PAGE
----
Contents of The Pauling Catalogue

A brief overview of the six volumes that comprise The Pauling Catalogue

A brief overview of the six volumes that comprise The Pauling Catalogue

[Part 3 of 9]
The Pauling Catalogue is a mammoth publication — six volumes, more than 1,700 pages and over 1,200 illustrations, the entirety of which is held in a slipcase and weighs in at over twenty pounds per set.  The six volumes are effectively a detailed outline of the Ava Helen and Linus Pauling Papers, a 4,400 linear foot collection that has been arranged and described using a schema of seventeen disparate intellectual series.  These seventeen series — the “meat” of The Pauling Catalogue — are detailed below the jump.

Volume I

Correspondence: Pauling saved hundreds of thousands of letters both sent and received by him, which are now collected into this, the largest of the archival sections. The correspondence is organized alphabetically by author or institution, and then chronologically within the alphabet. Individuals and organizations of note to either Pauling’s biography or to the history of science (or the world) itself, have been given individual folders. Among the recipients are every U.S. President from Truman to Clinton; most of the prominent scientists of the twentieth century; humanitarians such as Bertrand Russell, Albert Schweitzer and Martin Luther King, Jr.; and even Frank Sinatra, who appreciated Pauling’s advice on a remedy for the crooner’s arthritis. Less essential communications are found in General Correspondence folders, once again organized chronologically within the alphabet.

Publications: This section is comprised of original reprints of Pauling’s over-1,100 scientific papers, books, popular articles, letters to the editor, forewords, introductions and support notices, beginning with his first article “The Manufacture of Cement in Oregon,” published when he was nineteen years old.

Special acknowledgement is due to Zelek S. Herman and Dorothy B. Munro whose “The Publications of Professor Linus Pauling” [PDF] (1996) was of invaluable help in compiling the definitive Pauling bibliography. Mention should also be made of Gustav Albrecht’s “Scientific Publications of Linus Pauling,” which covered the years 1923-1967 and was first published in the Pauling festschrift Structural Chemistry and Molecular Biology, (1968 ) Rich and Davidson, eds.

Manuscripts and Typescripts of Articles
Manuscripts and Typescripts of Speeches
Manuscripts and Typescripts of Books: Though three distinct sections, the Manuscripts and Typescripts of Articles, Speeches and Books are here mentioned together, as they are each constituted of essentially the same types of materials. Along with several thousand actual manuscripts and typescripts – many of them unpublished – these three sections also include correspondence, notes, drawings, flyers, reviews and itineraries related to specific articles, speeches or books written by Linus Pauling and his co-authors.  Of particular note in the Manuscripts and Typescripts of Books sereis are several dozen pastel drawings created by artist Roger Hayward for inclusion in the Pauling/Hayward joint publication, The Architecture of Molecules (1964).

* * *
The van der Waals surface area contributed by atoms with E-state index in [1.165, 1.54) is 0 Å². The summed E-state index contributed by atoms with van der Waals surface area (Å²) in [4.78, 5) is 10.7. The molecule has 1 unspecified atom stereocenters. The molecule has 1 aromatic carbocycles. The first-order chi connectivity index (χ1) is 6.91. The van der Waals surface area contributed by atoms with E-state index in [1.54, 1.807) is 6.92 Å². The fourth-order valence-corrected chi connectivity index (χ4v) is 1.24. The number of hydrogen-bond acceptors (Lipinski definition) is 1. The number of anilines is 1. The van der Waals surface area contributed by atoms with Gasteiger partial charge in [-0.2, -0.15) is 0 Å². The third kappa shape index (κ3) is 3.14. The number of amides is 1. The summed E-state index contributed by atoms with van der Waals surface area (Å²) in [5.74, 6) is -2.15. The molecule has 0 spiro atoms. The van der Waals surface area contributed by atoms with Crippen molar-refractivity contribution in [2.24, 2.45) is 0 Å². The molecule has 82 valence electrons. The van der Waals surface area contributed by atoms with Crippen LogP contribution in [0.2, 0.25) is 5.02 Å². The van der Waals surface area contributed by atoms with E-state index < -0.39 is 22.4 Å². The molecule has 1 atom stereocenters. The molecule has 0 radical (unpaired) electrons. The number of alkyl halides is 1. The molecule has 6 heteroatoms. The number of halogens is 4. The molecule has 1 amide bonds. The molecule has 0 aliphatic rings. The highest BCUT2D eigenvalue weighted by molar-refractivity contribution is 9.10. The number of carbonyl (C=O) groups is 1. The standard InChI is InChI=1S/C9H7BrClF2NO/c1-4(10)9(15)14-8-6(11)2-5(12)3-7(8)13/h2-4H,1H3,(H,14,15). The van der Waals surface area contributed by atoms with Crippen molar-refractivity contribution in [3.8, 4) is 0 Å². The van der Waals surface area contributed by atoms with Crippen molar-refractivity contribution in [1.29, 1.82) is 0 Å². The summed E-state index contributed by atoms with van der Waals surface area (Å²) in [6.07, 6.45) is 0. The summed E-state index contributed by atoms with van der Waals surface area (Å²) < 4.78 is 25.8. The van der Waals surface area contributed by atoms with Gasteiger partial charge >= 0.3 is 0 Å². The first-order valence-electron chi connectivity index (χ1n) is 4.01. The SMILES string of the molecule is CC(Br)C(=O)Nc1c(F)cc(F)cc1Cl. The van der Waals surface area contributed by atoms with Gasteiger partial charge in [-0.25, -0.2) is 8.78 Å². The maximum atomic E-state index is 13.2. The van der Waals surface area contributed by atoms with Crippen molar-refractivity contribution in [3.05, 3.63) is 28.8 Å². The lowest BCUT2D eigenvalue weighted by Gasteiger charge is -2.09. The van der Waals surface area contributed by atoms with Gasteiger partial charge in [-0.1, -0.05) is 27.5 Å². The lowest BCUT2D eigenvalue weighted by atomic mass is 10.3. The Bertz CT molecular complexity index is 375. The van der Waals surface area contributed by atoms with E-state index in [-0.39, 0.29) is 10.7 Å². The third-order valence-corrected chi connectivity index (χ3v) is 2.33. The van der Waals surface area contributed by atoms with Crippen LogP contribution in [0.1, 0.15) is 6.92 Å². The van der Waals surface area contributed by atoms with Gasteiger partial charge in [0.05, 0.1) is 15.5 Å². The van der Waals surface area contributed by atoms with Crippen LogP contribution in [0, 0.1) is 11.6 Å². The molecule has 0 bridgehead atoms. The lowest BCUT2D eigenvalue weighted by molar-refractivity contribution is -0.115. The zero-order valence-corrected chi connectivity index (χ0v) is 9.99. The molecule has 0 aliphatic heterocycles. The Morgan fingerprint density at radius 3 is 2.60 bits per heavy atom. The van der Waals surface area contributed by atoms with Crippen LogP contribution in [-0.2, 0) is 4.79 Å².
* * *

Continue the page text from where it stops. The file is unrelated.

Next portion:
Volume II

Science: The Pauling Science section is divided into fifteen subsections, thirteen that correspond to a field of study in which Pauling engaged, and two devoted to the grant-funding or advisory institutions which supported his and other scientists’ work. Each subsection may contain Pauling manuscripts, notes and calculations, correspondence, diagrams, research reports, scientific offprints and laboratory data. Highlights of the Science section include several hundred pages of manuscript notes dating to Pauling’s germinal work on molecular structure in the late 1920s and early 1930s. The nucleic acid papers, located in subsection nine, are also an irreplaceable component of the primary source bibliography for historians of DNA.

The Science subsections are:

1. The Structure of Crystals; Assorted Structural Chemistry
2. Quantum Mechanics
3. The Nature of the Chemical Bond
4. The Structure of Quasicrystals; Superconductivity
5. Electron Theory; the Structure of Metals and Intermetallic Compounds
6. The Structure and Properties of Proteins, including Hemoglobin; The Nature of Sickle Cell Anemia
7. The Structure of Antibodies and Antigens; the Nature of Serological Reactions
8. Biological Specificity
9. The Nucleic Acids; the Structure of Atomic Nuclei
10. LP Patents; LP Notes to Self; Other Fields of Science
11. Orthomolecular Medicine
12. Anesthesia
13. Scientific War Work
14. Scientific, Research and Grant-Funding Organizations
15. Scientific Advisory Committees

Research Notebooks: Pauling’s forty-six research notebooks, which span the years 1922 to 1994 and touch on virtually every field of study important to Pauling during his career, are among the true gems of the Pauling collection. Aside from laboratory data, scientific ideas and notes for future research, certain notebooks were also devoted either partially or fully to more biographical topics. Notebook twenty-one, for instance, concerns his thorny 1958 appearance on Meet the Press and the subsequent response that he received from correspondents in the wake of having been grilled by a hostile panel of journalists. Likewise, notebook twenty-three records the building and maintenance of the Pauling home at Deer Flat Ranch, and many of the later notebooks document Pauling’s battle with the cancer that would ultimately take his life. In 2002 the Pauling notebooks were digitized, indexed and posted online where they may be viewed at